The Department of Political Science joins with the American Political Science Association in expressing our horror and outrage at the recent murders of George Floyd, Breonna Taylor, Ahmaud Arbery, Tony McDade, David McAtee, and many others. These recent cases are part of the history of police violence directed at Black persons in the United States, including the history of the city in which our university resides.
In 2012, a “routine traffic stop” by a Cleveland police officer ultimately resulted in a vehicle chase and the death of two Black persons. The car chase involved “a minimum of 62 police vehicles” and a shootout in which 13 police officers participated, firing 137 shots into the subject vehicle. The subjects of the chase, Timothy Russell and Malissa Williams, were unarmed. The US Department of Justice report “concluded that we have reasonable cause to believe that Cleveland Department of Police engages in a pattern or practice of the use of excessive force in violation of the Fourth Amendment of the United States Constitution” (see Justice Department Report, which “alleged that the excessive force violated Cleveland citizens’ constitutional rights, and was based on more than 600 incidents between 2012 and 2013”). The Ohio Prosecutor’s Summary Statement can also be found here.
In 2014, Tamir Rice, a twelve-year-old Black child, was playing by himself in a public park in Cleveland when he was shot and killed by Cleveland police officer Tim Loehmann. The New York Times reported that Officer Loehmann shot Tamir within two seconds of arriving on the scene, and that police tackled Tamir’s 14-year-old sister and handcuffed her and, when Tamir’s mother arrived on the scene of her son’s murder, the officers also threatened to arrest her (paraphrased from the NYT report). On perceptions of proportionate response to protest, see David Armstrong, Christian Davenport, and Thomas Zeitzoff, here.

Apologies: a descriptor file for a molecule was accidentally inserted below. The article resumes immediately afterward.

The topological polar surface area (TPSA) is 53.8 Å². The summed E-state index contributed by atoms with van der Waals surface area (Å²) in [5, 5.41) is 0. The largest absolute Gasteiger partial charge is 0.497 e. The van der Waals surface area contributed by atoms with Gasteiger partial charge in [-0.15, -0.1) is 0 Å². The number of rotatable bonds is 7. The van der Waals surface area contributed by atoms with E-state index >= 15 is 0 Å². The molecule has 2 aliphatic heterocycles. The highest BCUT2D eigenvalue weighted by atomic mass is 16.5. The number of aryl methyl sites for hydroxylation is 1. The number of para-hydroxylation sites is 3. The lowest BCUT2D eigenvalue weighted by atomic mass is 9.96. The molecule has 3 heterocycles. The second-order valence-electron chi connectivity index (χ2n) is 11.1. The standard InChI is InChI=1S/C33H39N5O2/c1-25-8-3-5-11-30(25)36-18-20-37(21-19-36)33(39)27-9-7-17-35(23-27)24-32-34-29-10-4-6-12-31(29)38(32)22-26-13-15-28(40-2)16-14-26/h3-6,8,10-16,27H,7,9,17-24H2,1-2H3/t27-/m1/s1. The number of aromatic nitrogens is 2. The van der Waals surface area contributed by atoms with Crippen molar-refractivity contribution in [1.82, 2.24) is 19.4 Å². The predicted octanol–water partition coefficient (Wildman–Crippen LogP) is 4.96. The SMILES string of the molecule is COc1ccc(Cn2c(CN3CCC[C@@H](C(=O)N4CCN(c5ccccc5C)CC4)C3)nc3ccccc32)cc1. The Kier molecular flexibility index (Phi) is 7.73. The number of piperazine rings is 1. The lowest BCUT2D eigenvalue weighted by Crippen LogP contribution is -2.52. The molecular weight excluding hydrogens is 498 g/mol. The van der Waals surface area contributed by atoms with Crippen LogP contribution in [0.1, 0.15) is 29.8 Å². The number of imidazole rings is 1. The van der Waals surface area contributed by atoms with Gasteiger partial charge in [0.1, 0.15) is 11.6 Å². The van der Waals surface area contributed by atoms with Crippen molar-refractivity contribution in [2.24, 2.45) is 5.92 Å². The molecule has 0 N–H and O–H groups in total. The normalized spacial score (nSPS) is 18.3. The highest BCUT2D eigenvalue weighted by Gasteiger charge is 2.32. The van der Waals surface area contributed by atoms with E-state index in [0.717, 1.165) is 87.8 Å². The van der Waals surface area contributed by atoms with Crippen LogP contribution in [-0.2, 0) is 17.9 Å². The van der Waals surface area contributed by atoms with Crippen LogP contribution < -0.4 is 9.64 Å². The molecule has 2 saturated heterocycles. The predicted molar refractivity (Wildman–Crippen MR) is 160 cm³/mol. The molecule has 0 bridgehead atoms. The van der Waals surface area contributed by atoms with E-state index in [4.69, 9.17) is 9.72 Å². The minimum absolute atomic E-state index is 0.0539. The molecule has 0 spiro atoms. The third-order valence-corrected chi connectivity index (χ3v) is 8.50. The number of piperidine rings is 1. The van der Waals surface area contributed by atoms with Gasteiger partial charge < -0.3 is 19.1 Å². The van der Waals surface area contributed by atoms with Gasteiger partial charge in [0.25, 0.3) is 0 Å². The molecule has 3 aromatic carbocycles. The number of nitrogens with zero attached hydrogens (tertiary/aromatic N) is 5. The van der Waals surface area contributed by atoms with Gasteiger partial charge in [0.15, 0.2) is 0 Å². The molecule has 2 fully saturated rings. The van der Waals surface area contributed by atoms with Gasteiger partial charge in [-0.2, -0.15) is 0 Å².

Finally, you can read the APSA statement here.
The Department of Political Science affirms that Black Lives Matter and that peaceful protest, even when contentious, is protected speech. As political scientists, we recognize that protest mobilization – the First Amendment right to “peaceably to assemble … and to petition the government for redress of grievances” – is often necessary and frequently successful in bringing about policy reforms, and that protesters’ use of violence, even when clearly identified, is infrequent, relatively rare, and involves a very small number of those persons who mobilize, including during these most recent mass demonstrations across the country and throughout the world.
Writing only for myself, as a native of northeast Ohio, I have long been sickened by such incidents, deeply ashamed of my country for our unwillingness to resolve issues of racism, and outraged nearly beyond reason by the apparently perpetual police violence against Black persons in the US, including against children. Our country needs to do better, and so does CWRU.
Here Are Some Things We Can Do Now:
- Read and learn. Political scientists have long studied the politics of race and racism, policing, and protest in the US, and core readings and analyses are available for those who want to learn more. The American Political Science Association has ungated more than 50 articles, in its journals, addressing these issues. The articles can be accessed easily and for free here. There are several sources that provide insights about protest and its impact on social justice and political change. See, e.g., Erica Chenoweth’s work here; David Meyer’s Politics Outdoors blog; and Christian Davenport’s work with Political Violence at a Glance.